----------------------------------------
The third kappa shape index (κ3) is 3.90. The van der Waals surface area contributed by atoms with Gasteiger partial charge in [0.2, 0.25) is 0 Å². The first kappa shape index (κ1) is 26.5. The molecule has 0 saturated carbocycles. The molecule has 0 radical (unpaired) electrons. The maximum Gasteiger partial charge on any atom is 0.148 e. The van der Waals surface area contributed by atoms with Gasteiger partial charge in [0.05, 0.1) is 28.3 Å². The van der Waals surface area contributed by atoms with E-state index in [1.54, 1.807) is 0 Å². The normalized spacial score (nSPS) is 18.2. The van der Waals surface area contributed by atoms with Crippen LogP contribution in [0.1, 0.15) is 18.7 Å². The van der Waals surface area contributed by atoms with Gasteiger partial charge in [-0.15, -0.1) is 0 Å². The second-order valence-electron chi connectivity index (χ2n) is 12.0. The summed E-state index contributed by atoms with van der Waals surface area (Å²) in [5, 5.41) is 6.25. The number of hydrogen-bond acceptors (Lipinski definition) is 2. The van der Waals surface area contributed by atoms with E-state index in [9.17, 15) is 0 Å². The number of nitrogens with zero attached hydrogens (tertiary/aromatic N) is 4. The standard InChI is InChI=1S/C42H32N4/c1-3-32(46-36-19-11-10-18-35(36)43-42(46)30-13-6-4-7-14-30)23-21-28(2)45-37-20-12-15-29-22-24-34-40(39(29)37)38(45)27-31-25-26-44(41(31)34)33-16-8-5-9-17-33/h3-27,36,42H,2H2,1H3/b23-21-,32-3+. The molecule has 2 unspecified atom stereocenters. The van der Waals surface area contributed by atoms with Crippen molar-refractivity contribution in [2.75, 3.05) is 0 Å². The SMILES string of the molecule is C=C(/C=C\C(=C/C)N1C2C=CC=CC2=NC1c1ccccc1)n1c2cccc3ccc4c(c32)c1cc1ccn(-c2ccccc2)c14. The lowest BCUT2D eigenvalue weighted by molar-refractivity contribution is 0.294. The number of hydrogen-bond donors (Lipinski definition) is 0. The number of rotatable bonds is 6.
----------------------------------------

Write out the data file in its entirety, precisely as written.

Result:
The third kappa shape index (κ3) is 3.90. The van der Waals surface area contributed by atoms with Gasteiger partial charge in [0.2, 0.25) is 0 Å². The first kappa shape index (κ1) is 26.5. The molecule has 0 saturated carbocycles. The molecule has 0 radical (unpaired) electrons. The maximum Gasteiger partial charge on any atom is 0.148 e. The van der Waals surface area contributed by atoms with Gasteiger partial charge in [0.05, 0.1) is 28.3 Å². The van der Waals surface area contributed by atoms with E-state index in [1.54, 1.807) is 0 Å². The normalized spacial score (nSPS) is 18.2. The van der Waals surface area contributed by atoms with Crippen LogP contribution in [0.1, 0.15) is 18.7 Å². The van der Waals surface area contributed by atoms with Gasteiger partial charge in [-0.15, -0.1) is 0 Å². The second-order valence-electron chi connectivity index (χ2n) is 12.0. The summed E-state index contributed by atoms with van der Waals surface area (Å²) in [5, 5.41) is 6.25. The number of hydrogen-bond acceptors (Lipinski definition) is 2. The van der Waals surface area contributed by atoms with E-state index in [9.17, 15) is 0 Å². The number of nitrogens with zero attached hydrogens (tertiary/aromatic N) is 4. The standard InChI is InChI=1S/C42H32N4/c1-3-32(46-36-19-11-10-18-35(36)43-42(46)30-13-6-4-7-14-30)23-21-28(2)45-37-20-12-15-29-22-24-34-40(39(29)37)38(45)27-31-25-26-44(41(31)34)33-16-8-5-9-17-33/h3-27,36,42H,2H2,1H3/b23-21-,32-3+. The molecule has 2 unspecified atom stereocenters. The van der Waals surface area contributed by atoms with Crippen molar-refractivity contribution in [2.75, 3.05) is 0 Å². The SMILES string of the molecule is C=C(/C=C\C(=C/C)N1C2C=CC=CC2=NC1c1ccccc1)n1c2cccc3ccc4c(c32)c1cc1ccn(-c2ccccc2)c14. The lowest BCUT2D eigenvalue weighted by molar-refractivity contribution is 0.294. The number of hydrogen-bond donors (Lipinski definition) is 0. The number of rotatable bonds is 6.